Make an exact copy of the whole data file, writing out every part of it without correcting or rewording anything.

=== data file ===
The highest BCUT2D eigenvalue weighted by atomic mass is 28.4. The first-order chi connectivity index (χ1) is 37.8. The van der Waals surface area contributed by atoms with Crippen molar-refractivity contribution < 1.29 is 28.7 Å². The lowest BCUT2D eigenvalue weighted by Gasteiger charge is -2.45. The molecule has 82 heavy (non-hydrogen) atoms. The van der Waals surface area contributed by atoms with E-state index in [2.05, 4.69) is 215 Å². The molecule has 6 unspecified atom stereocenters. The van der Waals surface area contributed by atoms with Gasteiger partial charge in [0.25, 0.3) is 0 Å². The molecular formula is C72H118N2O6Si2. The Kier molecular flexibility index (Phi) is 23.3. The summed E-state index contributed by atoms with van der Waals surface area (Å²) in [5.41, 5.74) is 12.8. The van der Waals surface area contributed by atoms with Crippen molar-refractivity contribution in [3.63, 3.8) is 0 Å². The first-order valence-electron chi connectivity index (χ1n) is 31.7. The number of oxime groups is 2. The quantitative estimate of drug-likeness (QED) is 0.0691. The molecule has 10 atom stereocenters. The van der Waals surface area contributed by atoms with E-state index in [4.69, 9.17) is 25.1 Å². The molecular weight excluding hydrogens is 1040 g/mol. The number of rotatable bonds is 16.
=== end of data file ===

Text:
The highest BCUT2D eigenvalue weighted by atomic mass is 28.4. The first-order chi connectivity index (χ1) is 37.8. The van der Waals surface area contributed by atoms with Crippen molar-refractivity contribution < 1.29 is 28.7 Å². The lowest BCUT2D eigenvalue weighted by Gasteiger charge is -2.45. The molecule has 82 heavy (non-hydrogen) atoms. The van der Waals surface area contributed by atoms with E-state index in [2.05, 4.69) is 215 Å². The molecule has 6 unspecified atom stereocenters. The van der Waals surface area contributed by atoms with Gasteiger partial charge in [0.25, 0.3) is 0 Å². The molecular formula is C72H118N2O6Si2. The Kier molecular flexibility index (Phi) is 23.3. The summed E-state index contributed by atoms with van der Waals surface area (Å²) in [5.41, 5.74) is 12.8. The van der Waals surface area contributed by atoms with Crippen molar-refractivity contribution in [3.63, 3.8) is 0 Å². The first-order valence-electron chi connectivity index (χ1n) is 31.7. The number of oxime groups is 2. The quantitative estimate of drug-likeness (QED) is 0.0691. The molecule has 10 atom stereocenters. The van der Waals surface area contributed by atoms with E-state index in [4.69, 9.17) is 25.1 Å². The molecular weight excluding hydrogens is 1040 g/mol. The number of rotatable bonds is 16.